2. In your module build.gradle file, add the highlighted lines of code
  3. Build your project
  4. Remember to update your applicationId in case you just copied the above line of code and paste.

Step 3: Update Models

  1. Update Product.java with the following code and then use Android Studio Code->Generate->Getter and Setter to generate the boiler plate getter/setter code.
  2. Update LineItem.java with the following code and then also use Android Studio to generate the required boiler plate getter/setter code.

Step 4: AppModule Class

Update your AppModule.java class with the code below. We are now beginning to leverage Dagger 2. Make sure that your ProntoShopApplication.java extends the Application class. Notice the @Module annotation at the top of the class. That is what signifies to Dagger 2 that this is a Module. And what do Modules do again you may ask. Modules in Dagger 2 contain methods which are essentially advanced switch statements. So here we are saying, case Context: return the Application class. It is best practices to name those method names that begin with provide.

Step 5: Update the ShoppingCart Module

Same with the AppModule.java we are annotating this class with @Module annotation. We are saying wherever in our application that we need the ShoppingCart, create a new instance of the ShoppingCart and since the ShoppingCart has a dependency on SharedPreference go ahead and satisfy that dependency by asking the PreferenceManager. And since the PreferenceManager has a dependency on Context before it can fulfill the request for a SharedPreference, Dagger 2 now knows to go to our AppModule and satisfy that dependency by returning our Application class.

Don’t worry about the red lines in Shopping Cart, we will address that shortly.

Step 6: Update the Injector Class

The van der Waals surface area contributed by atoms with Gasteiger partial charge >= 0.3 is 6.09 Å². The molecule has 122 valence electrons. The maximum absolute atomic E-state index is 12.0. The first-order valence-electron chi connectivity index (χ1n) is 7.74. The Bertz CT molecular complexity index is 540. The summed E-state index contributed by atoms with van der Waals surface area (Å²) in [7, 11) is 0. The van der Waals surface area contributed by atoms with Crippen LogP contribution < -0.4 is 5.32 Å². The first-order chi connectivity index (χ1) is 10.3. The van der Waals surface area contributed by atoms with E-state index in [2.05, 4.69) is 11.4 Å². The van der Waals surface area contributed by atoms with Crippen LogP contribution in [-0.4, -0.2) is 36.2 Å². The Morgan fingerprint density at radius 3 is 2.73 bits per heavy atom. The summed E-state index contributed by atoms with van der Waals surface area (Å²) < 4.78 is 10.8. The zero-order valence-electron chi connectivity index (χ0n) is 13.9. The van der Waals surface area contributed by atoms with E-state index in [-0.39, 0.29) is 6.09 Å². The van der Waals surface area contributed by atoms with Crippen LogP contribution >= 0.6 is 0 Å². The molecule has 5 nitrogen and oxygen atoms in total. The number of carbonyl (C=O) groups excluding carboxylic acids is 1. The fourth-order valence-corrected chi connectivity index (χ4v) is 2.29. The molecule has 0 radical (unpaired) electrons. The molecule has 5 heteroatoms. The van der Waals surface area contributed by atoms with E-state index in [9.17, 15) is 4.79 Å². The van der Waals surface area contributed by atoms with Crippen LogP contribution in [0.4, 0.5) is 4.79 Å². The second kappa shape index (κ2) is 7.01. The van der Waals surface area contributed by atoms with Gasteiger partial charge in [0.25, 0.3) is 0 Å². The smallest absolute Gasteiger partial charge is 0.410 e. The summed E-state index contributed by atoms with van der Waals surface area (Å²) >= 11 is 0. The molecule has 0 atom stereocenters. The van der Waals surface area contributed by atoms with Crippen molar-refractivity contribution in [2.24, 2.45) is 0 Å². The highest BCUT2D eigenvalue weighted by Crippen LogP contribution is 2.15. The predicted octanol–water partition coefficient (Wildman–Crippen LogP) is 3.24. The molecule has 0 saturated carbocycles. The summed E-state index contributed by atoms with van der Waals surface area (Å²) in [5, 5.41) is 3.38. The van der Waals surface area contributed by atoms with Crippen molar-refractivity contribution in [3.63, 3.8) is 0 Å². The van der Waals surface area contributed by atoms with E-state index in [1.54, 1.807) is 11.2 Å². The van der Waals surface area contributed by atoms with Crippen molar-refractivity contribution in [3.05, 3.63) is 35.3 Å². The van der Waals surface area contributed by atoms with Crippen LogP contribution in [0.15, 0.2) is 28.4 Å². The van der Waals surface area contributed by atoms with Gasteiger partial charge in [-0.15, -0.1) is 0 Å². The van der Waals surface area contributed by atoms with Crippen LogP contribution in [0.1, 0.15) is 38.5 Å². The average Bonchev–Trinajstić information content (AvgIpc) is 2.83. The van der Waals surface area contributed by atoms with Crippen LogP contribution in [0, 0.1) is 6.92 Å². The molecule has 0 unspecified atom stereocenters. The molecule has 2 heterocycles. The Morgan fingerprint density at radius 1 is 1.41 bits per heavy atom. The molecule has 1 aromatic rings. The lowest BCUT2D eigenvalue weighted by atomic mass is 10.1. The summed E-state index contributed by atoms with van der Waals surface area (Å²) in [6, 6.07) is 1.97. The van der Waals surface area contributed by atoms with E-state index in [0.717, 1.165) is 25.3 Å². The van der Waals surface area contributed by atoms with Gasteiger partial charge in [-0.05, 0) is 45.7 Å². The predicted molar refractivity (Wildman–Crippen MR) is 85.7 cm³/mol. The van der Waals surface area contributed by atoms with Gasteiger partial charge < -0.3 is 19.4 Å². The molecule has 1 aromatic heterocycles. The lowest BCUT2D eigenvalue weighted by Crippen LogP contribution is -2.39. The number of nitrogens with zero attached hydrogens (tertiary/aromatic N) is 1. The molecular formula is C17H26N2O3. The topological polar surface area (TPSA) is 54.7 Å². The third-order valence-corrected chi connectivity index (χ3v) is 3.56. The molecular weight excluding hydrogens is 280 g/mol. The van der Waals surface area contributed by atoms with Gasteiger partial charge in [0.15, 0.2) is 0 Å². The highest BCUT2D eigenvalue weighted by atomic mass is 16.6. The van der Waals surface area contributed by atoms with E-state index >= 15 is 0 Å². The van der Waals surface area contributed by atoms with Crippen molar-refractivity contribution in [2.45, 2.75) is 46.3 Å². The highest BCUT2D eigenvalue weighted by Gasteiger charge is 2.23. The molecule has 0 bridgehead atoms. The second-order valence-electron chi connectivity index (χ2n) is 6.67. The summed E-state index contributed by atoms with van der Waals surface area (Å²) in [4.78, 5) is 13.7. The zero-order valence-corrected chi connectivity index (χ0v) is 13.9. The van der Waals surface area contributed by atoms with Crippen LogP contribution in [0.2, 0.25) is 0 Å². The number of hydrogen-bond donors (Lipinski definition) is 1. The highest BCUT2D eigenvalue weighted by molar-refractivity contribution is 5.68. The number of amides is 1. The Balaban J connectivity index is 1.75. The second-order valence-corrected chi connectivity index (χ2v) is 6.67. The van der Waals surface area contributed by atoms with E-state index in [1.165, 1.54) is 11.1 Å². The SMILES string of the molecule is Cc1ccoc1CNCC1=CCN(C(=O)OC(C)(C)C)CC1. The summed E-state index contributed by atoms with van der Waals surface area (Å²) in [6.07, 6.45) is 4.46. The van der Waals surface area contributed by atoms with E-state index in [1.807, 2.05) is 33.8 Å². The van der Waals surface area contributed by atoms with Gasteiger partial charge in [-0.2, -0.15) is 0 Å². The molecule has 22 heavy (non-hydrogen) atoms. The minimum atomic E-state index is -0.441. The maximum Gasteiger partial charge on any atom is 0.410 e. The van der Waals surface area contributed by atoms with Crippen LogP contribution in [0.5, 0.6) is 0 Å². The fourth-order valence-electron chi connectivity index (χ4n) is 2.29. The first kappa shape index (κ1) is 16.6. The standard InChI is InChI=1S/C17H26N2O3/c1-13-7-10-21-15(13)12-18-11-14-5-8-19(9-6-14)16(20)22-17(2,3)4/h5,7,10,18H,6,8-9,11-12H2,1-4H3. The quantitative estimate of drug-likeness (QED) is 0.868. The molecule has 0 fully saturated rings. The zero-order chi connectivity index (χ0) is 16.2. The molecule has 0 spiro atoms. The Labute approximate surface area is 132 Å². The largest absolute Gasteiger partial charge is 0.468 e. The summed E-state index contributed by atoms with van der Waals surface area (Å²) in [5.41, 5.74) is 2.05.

Modules are potential dependency resolvers, however before they can be deployed Dagger 2 needs to know which objects are inject-able targets and it need to get a list of Modules that are providing dependency solutions. We provide these two information in the AppComponent.java class like so: Notice that it has the list of our two modules and the classes that we may need a dependency to be injected.

Step 7: Update the Shopping class

Your Cart logic could be as complex as your business needs demands, here is a sample implementation that demonstrates saving the cart content to the SharedPreference.

Step 8: Update the Application Class

This is the last and very important step, if you copy the code below and paste into your application class you will get compiler error. Why? Because the DaggerComponent has not been created. You remember that our AppComponent is nothing but an Interface, and you remember that the power of an interface lies in the implementation class. Dagger creates the concrete implementation using the @ annotations that we supplied and adds the prefix to Dagger to them so our AppComponent which is an interface will now have a concrete implementation called DaggerAppComponent.

Update your Application class like so:

Step 9 – Put Dagger 2 to Good Use

Now that we have everything wired up, we can actually use Dagger 2 like this .

Conclusion

There you have a it, a practical introduction to Dagger 2 dependency injection framework. This is barely scratching the surface on the immense possibilities that this tool provides. The post should help you get started using Dagger and you will get clarity as you pound the keyboard because code answereth all things.

If you have found value in this post, please use the social media buttons to share this post as it may benefit another Android developer. The source code for this sample project can be found here.

About the Author valokafor

I am a Software Engineer with expertise in Android Development. I am available for Android development projects.